Typhoon Wipha Approaches Japan and Fukushima PlantBy: Brian Powell - October 15, 2013
This past weekend, Typhoon Wipha was rated as a Category 4 hurricane due to its intense wind-speeds (Anywhere from 130-156 mph). Luckily for Japan and surrounding countries, the typhoon has been downgraded as it approaches the Japanese coastline.
Current estimates say that Typhoon Wipha will reach Tokyo during the Wednesday morning rush-hour. A spokesman for the Japan Meteorological Agency has stated that the storm is a “once in a decade event”, being the strongest such storm since Typhoon Tokage in October of 2004.
As of now, Typhoon Wipha has been downgraded all the way to a Category 1 hurricane. It is currently carrying winds around 90 mph. By the time it reaches Japan, the winds are estimated to be 75 mph at the center, and 57.5 mph winds up to 130 miles left of center. Japan will be very close to the 30 mile-wide center and will see some of the strongest winds.
The biggest concern from the storm is the amount of rain it will bring to the area. Typhoon Wipha will be hitting Japan at the same time as a strong cold-front, transitioning the storm from a tropical system into an extratropical system, meaning that the storms wind and rain will expand to cover a larger area. Today, reports stated that Tokyo was seeing 1-2″ of rain per hour. This amount is expected to increase as the storm moves closer, with estimates that most of Japan will receive between 3-8″ of rain.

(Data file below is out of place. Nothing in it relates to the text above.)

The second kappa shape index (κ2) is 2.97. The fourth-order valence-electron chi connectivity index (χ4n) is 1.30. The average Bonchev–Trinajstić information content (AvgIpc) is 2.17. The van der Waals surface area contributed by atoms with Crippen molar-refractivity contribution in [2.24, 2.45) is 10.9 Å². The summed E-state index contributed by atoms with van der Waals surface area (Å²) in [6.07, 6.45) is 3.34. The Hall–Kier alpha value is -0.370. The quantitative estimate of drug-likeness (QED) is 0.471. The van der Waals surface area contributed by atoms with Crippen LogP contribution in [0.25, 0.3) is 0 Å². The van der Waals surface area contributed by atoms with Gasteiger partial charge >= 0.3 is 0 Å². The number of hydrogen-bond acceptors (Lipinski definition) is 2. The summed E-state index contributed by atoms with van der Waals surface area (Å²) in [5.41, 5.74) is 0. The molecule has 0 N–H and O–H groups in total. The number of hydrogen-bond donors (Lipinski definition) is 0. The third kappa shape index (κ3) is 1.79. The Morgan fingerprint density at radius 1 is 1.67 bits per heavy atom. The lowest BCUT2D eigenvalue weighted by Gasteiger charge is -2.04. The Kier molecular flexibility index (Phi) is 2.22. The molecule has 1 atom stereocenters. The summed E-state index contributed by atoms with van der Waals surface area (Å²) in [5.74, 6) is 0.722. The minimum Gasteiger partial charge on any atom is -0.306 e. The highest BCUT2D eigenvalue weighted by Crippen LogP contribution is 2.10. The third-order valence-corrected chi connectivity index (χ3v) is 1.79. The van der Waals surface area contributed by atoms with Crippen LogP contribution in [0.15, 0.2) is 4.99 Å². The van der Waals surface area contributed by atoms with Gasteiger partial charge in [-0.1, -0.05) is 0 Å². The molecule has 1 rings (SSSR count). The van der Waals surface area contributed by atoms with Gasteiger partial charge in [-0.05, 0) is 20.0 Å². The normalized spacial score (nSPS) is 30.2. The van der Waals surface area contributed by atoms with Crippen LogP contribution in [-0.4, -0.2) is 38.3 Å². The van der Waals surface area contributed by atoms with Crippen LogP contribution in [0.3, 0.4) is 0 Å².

Perhaps the biggest problem posed by the typhoon will be its impact on the Fukushima nuclear power plant. Since the plant was nearly destroyed in the 2011 earthquake/tsunami, the Tokyo Electric Power Corp has had a difficult time attempting to repair the damage. The company is still struggling to secure leaks in tanks holding radioactive water produced through cooling efforts. Tokyo Electric Power Corp has cancelled all off-shore operations to ensure that it has enough help on hand to pump built-up rainwater into empty tanks to check for radioactivity. The water will be released to sea if no radioactivity is detected.
Japan’s transportation systems have also been drastically impacted by the typhoon. Japan Airlines cancelled 183 flights Tuesday, and rival ANA Holdings, Inc. cancelled 210 more. These cancellations affected 60,000+ travelers. Japan has also had to cancel 31 bullet-train trips.
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